The US National Security Agency, known to conspiracy theorists as the No Such Agency, is taking a noticeable interest in Linux, in the belief that it can develop an almost uncrackable secure operating system for sensitive file storage.
The NSA said it would be working closely with software emulation developer, VMware, to develop an open source based platform which can be confidently used for "certain sensitive or classified applications and environments".
Project NetTop, as it has been dubbed, will combine VMware's virtual machine technology with the NSA's extensive knowledge of cryptography, to create different certified levels of security that can exist on the same network. The NSA currently uses a different physical network for each level of security, so a user with access to 'top secret' and 'sensitive' would need two computers on his desk.
"Users in the national security community have an increasing need for commercial off-the-shelf software, and to provide them with this functionality without compromising on security we currently require them to use different computers for different applications," said Paul Pittelli, director of information assurance research at the NSA.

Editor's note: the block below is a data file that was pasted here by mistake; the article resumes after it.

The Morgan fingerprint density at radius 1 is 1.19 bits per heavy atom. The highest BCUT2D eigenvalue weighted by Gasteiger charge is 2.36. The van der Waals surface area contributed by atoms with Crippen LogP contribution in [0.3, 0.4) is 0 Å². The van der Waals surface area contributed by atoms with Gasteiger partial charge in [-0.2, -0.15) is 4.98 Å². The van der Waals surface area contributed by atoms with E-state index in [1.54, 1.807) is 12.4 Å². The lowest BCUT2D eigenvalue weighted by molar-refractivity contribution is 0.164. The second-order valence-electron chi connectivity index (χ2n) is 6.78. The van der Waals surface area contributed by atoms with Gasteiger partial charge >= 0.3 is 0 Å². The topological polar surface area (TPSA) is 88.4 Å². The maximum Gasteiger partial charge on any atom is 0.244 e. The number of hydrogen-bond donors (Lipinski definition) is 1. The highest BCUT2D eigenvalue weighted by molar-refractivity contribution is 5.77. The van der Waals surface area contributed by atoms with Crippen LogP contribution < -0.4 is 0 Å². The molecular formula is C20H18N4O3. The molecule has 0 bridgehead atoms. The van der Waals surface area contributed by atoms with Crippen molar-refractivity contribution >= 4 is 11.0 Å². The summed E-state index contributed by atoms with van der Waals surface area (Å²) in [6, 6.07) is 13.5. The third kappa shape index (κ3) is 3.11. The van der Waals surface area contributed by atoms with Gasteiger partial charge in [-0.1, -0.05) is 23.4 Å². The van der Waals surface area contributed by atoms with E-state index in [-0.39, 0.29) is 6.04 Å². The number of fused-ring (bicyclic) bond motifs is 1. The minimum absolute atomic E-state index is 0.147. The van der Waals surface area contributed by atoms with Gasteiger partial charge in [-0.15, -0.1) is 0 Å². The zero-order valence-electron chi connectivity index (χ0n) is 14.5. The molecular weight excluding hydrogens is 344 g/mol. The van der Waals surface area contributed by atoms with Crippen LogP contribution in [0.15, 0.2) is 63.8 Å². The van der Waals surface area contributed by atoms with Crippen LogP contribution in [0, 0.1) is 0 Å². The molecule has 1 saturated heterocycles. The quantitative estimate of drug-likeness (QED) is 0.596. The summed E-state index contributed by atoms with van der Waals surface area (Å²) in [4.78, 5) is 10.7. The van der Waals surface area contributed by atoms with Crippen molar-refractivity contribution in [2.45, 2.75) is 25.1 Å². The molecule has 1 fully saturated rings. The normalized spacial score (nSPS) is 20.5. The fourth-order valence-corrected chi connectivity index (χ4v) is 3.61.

"A security enhanced virtual machine monitor is an important component to help us provide practical security. NetTop will take virtual machine security to the next level by making separation and isolation certifiable. This level of security is obviously important for government users but will also appeal to security-conscious commercial users," he said.
The NSA first announced its interest in the Linux operating system in early January, when it announced a prototype version of 'security enhanced' Linux.
VMware has now been drafted in to make sure that security stretches out over the network. The prototype includes enhancements providing stronger protection against tampering and bypassing of application security mechanisms, and greater limits on the damage that can be caused by malicious or flawed applications.
"Open source software plays an increasingly important role in federal IT systems, and NSA's security experts are also making a valuable contribution to the open source community," said Jeffery Hunker, senior director for critical infrastructure at the White House National Security Council.
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